Making "the" call; lots of factors behind the decision to delay or close school

Making "the" call; lots of factors behind the decision to delay or close school

SALISBURY, NC (WBTV) - It is her unfailingly upbeat voice that greets parents on students over the phone with news from the Rowan-Salisbury Schools, and often that means it is the most anticipated call of the day, especially when there is a chance for bad weather to disrupt a school schedule.

Rita Foil is the Public Information Officer with Rowan-Salisbury Schools, and that means she is in one of the most visible positions of anyone with the school system.

"The decision to close or delay school is one of the most difficult decisions any superintendent can make," Foil said.  "I am just her voice."

On Wednesday WBTV talked to Rita about how the decision is made to call off school or delay the start of classes.  The conversation is based on the fact that classes were originally under a two hour delay that had to be quickly changed to a three hour delay when road conditions deteriorated rapidly just after 6:00 am.

"Safety is always number one," Foil told WBTV.  "We have to look back and assess did our children arrive safely to school?  Did our staff arrive safely?  We have teenagers who drive to school in weather like this, we have to be concerned about that."

Foil says that the system dispatches drivers all over the county by 4:00 am to check bridges and roads, and report conditions back to Superintendent Dr. Lynn Moody.  Moody and other staff members also rely on meteorologists with the National Weather Service and local forecasts.

On Wednesday morning things all looked good at 4:00 am, and it appeared the two hour delay was the right call, but then within a couple of hours, things changed.

Foil says one of the drivers who was checking the roads actually called in to say that he had just slid on an icy patch in a spot that just a short time earlier had been passable without any problem.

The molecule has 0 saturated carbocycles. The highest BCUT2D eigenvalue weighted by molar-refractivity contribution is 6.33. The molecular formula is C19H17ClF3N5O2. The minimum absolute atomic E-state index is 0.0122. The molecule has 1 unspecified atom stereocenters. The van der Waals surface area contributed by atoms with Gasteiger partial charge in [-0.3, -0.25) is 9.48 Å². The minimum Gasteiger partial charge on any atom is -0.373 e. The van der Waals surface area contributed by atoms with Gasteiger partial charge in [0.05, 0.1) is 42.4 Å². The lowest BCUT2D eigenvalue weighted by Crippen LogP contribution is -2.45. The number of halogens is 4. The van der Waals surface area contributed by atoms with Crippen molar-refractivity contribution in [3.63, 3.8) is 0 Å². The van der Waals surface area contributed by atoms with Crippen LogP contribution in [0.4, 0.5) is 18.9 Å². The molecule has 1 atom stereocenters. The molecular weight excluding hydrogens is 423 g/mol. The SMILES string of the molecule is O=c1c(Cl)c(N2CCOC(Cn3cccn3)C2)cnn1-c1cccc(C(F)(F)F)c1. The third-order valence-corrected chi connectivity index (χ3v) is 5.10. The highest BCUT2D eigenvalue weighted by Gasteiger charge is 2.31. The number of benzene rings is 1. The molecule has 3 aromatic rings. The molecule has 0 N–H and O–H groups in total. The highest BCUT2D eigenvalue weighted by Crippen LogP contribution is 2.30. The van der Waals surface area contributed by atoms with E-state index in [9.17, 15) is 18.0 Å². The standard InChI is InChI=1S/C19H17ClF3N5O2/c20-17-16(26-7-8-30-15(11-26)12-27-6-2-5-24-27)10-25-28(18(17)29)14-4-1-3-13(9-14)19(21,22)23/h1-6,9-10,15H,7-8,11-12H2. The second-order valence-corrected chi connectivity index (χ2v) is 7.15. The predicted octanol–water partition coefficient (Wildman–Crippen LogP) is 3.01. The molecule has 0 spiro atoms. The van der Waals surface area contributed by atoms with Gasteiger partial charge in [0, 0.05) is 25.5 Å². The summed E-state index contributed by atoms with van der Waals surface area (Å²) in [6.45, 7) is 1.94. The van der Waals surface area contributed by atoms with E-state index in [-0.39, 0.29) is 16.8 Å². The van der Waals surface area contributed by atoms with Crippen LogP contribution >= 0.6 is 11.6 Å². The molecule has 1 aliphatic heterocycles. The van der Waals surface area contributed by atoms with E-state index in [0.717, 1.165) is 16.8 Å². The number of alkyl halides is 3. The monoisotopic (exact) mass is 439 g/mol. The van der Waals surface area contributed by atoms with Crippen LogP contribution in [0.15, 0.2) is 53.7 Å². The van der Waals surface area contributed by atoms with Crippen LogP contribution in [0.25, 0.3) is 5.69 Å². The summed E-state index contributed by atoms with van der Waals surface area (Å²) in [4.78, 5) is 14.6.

That's what led to the change in plans and also what kept emergency workers busy.

“It was pretty hectic out first thing this morning with numerous wrecks," said South Salisbury Fire Department Safety Officer Charles Guessford. "I think it was just the surprise of the people coming across the overpasses that they were as slick as they were.  We had, I think it was a total of three separate accidents in a span of about 45 minutes.”

Since the schools were already under a two hour delay, buses were not yet on the roads, but they would be soon, so Dr. Moody changed the delay to three hours.

“The three hour delay had to be made rather quickly this morning because the weather did turn on us quickly, had we not had that two hour delay we wouldn't have had that flexibility so it was a really good ting that we had in place to do that," Foil added. “It was absolutely the best decision we did.”

Foil quickly began texting local reporters and getting word of the new three hour delay out to parents. She used the Connect Ed system to make phone calls to parents, emailed radio and television stations, and relied on social media to get the word out quickly.

And while everything seemed to go smoothly on Wednesday, Foil know that there will still be some criticism of the decision.  That's what happened last week when Rowan-Salisbury was one of a very systems to not have a delay on a morning when the temperature was in single digits.

"It wasn't any warmer two hours later," Foil said.  "We stand by that decision."

In that case it the call was actually not made by Foil, but by Tim Beck, the RSS Transportation Director.  Beck contacted parents the night before through Connect Ed and the media to tell them that buses would be a little later than usual and that children should be kept inside warm homes or cars until the bus arrived.  That way, Foil explained, the students wouldn't standing outside at a bus stop; in sub freezing temperatures.

And while it is Dr. Moody who ultimately decides what will happen with schools on bad weather days, it is Rita's voice that relays the message. In recent years she's built up her own following on social media to the point that anytime there is a threat of bad weather impacting school schedules, her name pops up in posts and tweets as parents and students eagerly await to hear what she will have to say.